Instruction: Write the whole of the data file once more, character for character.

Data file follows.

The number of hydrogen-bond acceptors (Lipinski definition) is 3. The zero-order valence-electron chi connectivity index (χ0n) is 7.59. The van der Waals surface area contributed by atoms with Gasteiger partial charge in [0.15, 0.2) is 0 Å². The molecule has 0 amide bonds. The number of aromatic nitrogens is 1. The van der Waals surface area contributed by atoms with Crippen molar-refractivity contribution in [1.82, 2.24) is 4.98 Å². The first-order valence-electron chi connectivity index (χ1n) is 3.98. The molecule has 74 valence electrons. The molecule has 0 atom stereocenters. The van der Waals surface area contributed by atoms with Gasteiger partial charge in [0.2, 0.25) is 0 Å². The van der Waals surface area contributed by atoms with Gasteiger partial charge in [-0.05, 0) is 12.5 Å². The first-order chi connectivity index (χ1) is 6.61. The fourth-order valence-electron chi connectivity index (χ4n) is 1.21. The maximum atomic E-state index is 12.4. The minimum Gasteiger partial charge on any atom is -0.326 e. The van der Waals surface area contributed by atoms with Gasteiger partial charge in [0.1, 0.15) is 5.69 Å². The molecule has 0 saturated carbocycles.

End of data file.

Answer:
The number of hydrogen-bond acceptors (Lipinski definition) is 3. The zero-order valence-electron chi connectivity index (χ0n) is 7.59. The van der Waals surface area contributed by atoms with Gasteiger partial charge in [0.15, 0.2) is 0 Å². The molecule has 0 amide bonds. The number of aromatic nitrogens is 1. The van der Waals surface area contributed by atoms with Crippen molar-refractivity contribution in [1.82, 2.24) is 4.98 Å². The first-order valence-electron chi connectivity index (χ1n) is 3.98. The molecule has 74 valence electrons. The molecule has 0 atom stereocenters. The van der Waals surface area contributed by atoms with Gasteiger partial charge in [0.2, 0.25) is 0 Å². The van der Waals surface area contributed by atoms with Gasteiger partial charge in [-0.05, 0) is 12.5 Å². The first-order chi connectivity index (χ1) is 6.61. The fourth-order valence-electron chi connectivity index (χ4n) is 1.21. The maximum atomic E-state index is 12.4. The minimum Gasteiger partial charge on any atom is -0.326 e. The van der Waals surface area contributed by atoms with Gasteiger partial charge in [0.1, 0.15) is 5.69 Å². The molecule has 0 saturated carbocycles.